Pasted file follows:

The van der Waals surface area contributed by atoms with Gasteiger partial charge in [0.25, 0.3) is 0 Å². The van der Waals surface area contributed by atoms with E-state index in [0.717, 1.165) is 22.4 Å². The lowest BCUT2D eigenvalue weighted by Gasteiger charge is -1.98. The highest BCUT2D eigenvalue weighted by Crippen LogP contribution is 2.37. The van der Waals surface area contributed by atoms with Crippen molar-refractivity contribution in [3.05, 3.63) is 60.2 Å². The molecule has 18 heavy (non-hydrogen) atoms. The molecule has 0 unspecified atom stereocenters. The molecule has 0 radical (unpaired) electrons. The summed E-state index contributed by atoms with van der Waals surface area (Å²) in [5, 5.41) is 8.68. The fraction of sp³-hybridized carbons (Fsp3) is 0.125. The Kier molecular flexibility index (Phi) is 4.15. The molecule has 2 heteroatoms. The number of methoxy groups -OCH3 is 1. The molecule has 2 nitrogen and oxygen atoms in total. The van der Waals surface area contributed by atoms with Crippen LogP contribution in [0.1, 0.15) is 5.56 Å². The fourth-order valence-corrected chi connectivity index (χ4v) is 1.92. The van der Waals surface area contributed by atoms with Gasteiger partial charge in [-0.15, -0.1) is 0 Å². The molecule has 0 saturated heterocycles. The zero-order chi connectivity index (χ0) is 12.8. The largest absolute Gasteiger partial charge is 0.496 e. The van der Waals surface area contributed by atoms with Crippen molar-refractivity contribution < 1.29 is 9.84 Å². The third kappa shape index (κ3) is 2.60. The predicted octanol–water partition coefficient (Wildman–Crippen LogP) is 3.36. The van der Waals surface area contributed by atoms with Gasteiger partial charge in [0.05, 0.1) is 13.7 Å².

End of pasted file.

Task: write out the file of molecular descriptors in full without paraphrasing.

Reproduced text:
The van der Waals surface area contributed by atoms with Gasteiger partial charge in [0.25, 0.3) is 0 Å². The van der Waals surface area contributed by atoms with E-state index in [0.717, 1.165) is 22.4 Å². The lowest BCUT2D eigenvalue weighted by Gasteiger charge is -1.98. The highest BCUT2D eigenvalue weighted by Crippen LogP contribution is 2.37. The van der Waals surface area contributed by atoms with Crippen molar-refractivity contribution in [3.05, 3.63) is 60.2 Å². The molecule has 18 heavy (non-hydrogen) atoms. The molecule has 0 unspecified atom stereocenters. The molecule has 0 radical (unpaired) electrons. The summed E-state index contributed by atoms with van der Waals surface area (Å²) in [5, 5.41) is 8.68. The fraction of sp³-hybridized carbons (Fsp3) is 0.125. The Kier molecular flexibility index (Phi) is 4.15. The molecule has 2 heteroatoms. The number of methoxy groups -OCH3 is 1. The molecule has 2 nitrogen and oxygen atoms in total. The van der Waals surface area contributed by atoms with Crippen LogP contribution in [0.1, 0.15) is 5.56 Å². The fourth-order valence-corrected chi connectivity index (χ4v) is 1.92. The van der Waals surface area contributed by atoms with Gasteiger partial charge in [-0.15, -0.1) is 0 Å². The molecule has 0 saturated heterocycles. The zero-order chi connectivity index (χ0) is 12.8. The largest absolute Gasteiger partial charge is 0.496 e. The van der Waals surface area contributed by atoms with Crippen molar-refractivity contribution < 1.29 is 9.84 Å². The third kappa shape index (κ3) is 2.60. The predicted octanol–water partition coefficient (Wildman–Crippen LogP) is 3.36. The van der Waals surface area contributed by atoms with Gasteiger partial charge in [0.05, 0.1) is 13.7 Å².